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Chambers, Ephraim, 1680 (ca.)-1740 / Cyclopædia, or, An universal dictionary of arts and sciences : containing the definitions of the terms, and accounts of the things signify'd thereby, in the several arts, both liberal and mechanical, and the several sciences, human and divine : the figures, kinds, properties, productions, preparations, and uses, of things natural and artificial : the rise, progress, and state of things ecclesiastical, civil, military, and commercial : with the several systems, sects, opinions, &c : among philosophers, divines, mathematicians, physicians, antiquaries, criticks, &c : the whole intended as a course of antient and modern learning
(1728)

Moor - murrain,   pp. 580-599 PDF (18.4 MB)


Page 592


( I ~9Z%)
MotOs, I Piece of Lint, or Linhen Cloth, teaz'd like
Wool, to be put into Ulcers, to fp the Flux of Blood, Wc.
MO)TRIX, fomnething that has the Power or FIculty of
M~ovin~. See VIS MoetriX, FACuLTY, &ec.
MOTTO, an Italian Terms literally fignifying Word or
Saying 3 ufed in Arms, Devices, Wic. See AKms and DE-
VICE,
The Motto of an Armour0,, is a fhort Sentence, or Diaion
carry'd in a Scroll generally over, fometimes under the
Arms; fometimes alluding to the Name of the Bearer,
Sometimes to the Bearing, and fometimes to neither.
The Motto, or Word, fays Gui/im, is an external Orna-
hnent annex'd to Coat-Armour; being the Invention or
Conceit of the Bearer, fuccindtly and fignificantly exprefs'd
ufually in three, or four Words, which are fet in fome
Scroll or Compartime~t, plac'd at the foot of the Efcut-
cheon.
As the Motto holds the lowefl Place in Arms; fo it is the
lift in Blazoning. In flridnefs, it thould exprefs fome-
thing intended in the Archievement; but Cuflom has now
receiv'd whatfoever Fancy of the Devifer, See BLAZON.
The Ufe of Motto's is very antient; iHiflory, both facred
and profane, furni/hing Initances thereof. Our Ancellors
made choice of Motto's to exprefs their predominant Pafflons,
as of Piety, Love, War, Marc. or fome extraordinary Ad-
venture betallen them: Moft of which, from fome fuch
Original, have become hereditary in divers Families.
The Motto's of the Royal Family of England, are, Diets
8 mon Droit, God and my Right; of the Royal Family of
Bourbon, E'perance, Hope; of' the Order of the Garter,
Honi Joit qPi mal y penfe, Shame be to him that Evil thinks;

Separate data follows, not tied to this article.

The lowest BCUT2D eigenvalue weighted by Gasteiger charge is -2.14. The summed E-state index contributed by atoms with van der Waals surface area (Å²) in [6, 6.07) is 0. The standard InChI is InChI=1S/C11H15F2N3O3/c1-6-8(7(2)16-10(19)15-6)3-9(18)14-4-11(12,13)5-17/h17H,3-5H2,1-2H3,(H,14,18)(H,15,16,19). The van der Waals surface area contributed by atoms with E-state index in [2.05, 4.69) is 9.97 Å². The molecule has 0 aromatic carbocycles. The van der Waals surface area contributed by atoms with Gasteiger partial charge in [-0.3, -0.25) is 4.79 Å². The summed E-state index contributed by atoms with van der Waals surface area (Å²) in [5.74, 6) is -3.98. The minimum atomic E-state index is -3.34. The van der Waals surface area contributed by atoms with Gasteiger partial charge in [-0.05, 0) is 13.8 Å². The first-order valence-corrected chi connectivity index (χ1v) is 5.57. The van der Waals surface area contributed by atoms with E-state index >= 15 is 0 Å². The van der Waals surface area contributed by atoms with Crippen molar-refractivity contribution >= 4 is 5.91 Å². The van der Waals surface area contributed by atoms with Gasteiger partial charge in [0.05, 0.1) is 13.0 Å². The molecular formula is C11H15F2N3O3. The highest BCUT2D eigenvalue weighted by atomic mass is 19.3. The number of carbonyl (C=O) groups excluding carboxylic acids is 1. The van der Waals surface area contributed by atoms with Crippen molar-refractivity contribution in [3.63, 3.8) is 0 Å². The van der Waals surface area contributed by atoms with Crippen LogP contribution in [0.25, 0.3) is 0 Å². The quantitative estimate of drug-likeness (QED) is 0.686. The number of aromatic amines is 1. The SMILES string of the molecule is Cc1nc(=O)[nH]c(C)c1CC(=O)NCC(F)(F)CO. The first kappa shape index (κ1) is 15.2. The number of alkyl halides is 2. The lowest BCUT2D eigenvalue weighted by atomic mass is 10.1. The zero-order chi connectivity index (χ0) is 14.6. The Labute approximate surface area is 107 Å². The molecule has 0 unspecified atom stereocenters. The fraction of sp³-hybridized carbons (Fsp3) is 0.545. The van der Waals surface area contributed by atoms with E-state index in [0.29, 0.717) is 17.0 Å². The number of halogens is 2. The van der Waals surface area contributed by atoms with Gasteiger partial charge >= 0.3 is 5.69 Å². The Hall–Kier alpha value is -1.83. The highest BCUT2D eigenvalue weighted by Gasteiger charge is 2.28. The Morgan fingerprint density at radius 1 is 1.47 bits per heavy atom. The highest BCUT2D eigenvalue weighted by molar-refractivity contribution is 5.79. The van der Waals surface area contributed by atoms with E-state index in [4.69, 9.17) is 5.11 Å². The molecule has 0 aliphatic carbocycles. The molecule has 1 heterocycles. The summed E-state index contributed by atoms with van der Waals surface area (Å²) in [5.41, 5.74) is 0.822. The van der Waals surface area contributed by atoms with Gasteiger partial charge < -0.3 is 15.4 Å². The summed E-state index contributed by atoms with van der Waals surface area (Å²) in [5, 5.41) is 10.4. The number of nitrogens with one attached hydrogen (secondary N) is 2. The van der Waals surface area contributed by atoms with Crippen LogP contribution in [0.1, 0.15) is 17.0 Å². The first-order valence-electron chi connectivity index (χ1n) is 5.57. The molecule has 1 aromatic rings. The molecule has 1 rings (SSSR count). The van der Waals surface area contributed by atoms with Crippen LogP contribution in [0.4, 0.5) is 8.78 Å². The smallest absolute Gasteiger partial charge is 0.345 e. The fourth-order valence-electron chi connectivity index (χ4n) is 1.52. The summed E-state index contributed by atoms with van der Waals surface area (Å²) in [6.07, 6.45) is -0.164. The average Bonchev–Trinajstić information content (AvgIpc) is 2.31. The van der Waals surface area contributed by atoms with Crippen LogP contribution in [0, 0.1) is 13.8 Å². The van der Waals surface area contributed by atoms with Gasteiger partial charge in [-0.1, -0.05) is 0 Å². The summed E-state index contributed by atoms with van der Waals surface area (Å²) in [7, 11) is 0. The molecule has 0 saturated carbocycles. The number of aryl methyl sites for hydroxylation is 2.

of the Duke of Norfolk, Sola Virtus inviga; of the Duke
of 3edford, Cbe fara Jara; of the Duke of Devon~/ire, Ca-
vendo tutus, alluding to the Family's Name Cavend#.,; of
the Duke of King/ion, Pie repone te, alluding to the Name
Piere point; of the Earl of Radnor, Quwefupra, alluding to
the three Stars in his Armss; of the Earl of Abingdon, Virtus
arietefortior, alluding to the three battering Rams bore in
the Arms; of .Frrefrne Lord Clinton, Forte fcutum falus Du-
cum.
The Motto Of a Device, is alfo call'd the Soul of the Device.
See DEVICE.
MOVEABLE, fomething fJufceptible of Motion; or
that is difpos'd to be mov'd. See MOTION.
Thus a Sphere is faid to be the mold moveable of all Bo-
dies, i.e. the cafiefl to move. A Door is moveable on its
H1inges: The Magnetical Needle, on a Pin, or Pivot,
Lec.
Moveable is frequently ufed in Contradiffinklion to Fixed.
See FIXED.
MOVEABLE Feafis, are fuch as are not always held on
the fame Day of the Year, or Month i tho they be, on the
fame Day of the Week. See FE.iST.
Thus, Esafter is a snoveable Featl; being always held on
the firfi Sunday after the full Moon following the 2.tft of
2Varcb; which is moveable between the ilt of March, and
the i8th of April. See EASTEIA.
All the other moveable Feafis follow Eafler, i. e. keep
their Diflance from it; fo that they are fix'd with refpeA
thereto.
Such are Septuagefima, Sexagefima, A]L&Wednefday, Afcen-
fion-Day, Pentecoft, Trinity-Sunday, Fic. Which fee under
their proper Articles.
MOVEABLES, or MOVF.ABLE Goods, by the Civilians
call'd Bana MOBILI A, are fuch as are capable of being
remov'd from one Place to another; or which may be con-
ceal'd or perverted; as not being fix'd to the Ground, F)c.
In England, we have two Kinds of Effe&s, Moveable and
Immovealble; the Moveable arc Ready Money, Merchandizes,
Bonds, Book-Debts, Cattel, Houfhold Infiruments, ~ct
that are not faflen'd either with Iron or Nail, nor feal'd in
the Plaifler, but may be tranfported without either Frac-
tion or Deterioration.
In the Cuilomary Laws, we fay Moveables follow the Per,
fon, and his proper Habitation; hMoveables follow the Body
Lc. which Words have different Meanings in different
Countries.
Sometimes they fignify, that Moveables go according to thi
Cuflom of the Place where is the Habitation of the De
ceas'd, tho he die in another Place; Sometimes they fignif)
that Moveables follow the Cuflom of the Place where th
Defunct died.
MOVEMENT, Motion, a Term frequently ufed in th
fame Senfe with Automnaton.
The moil ufual Movements are Watches and Clocks. Th
firfi are fuch 'as fhew the Parts of Time i the fecond fuc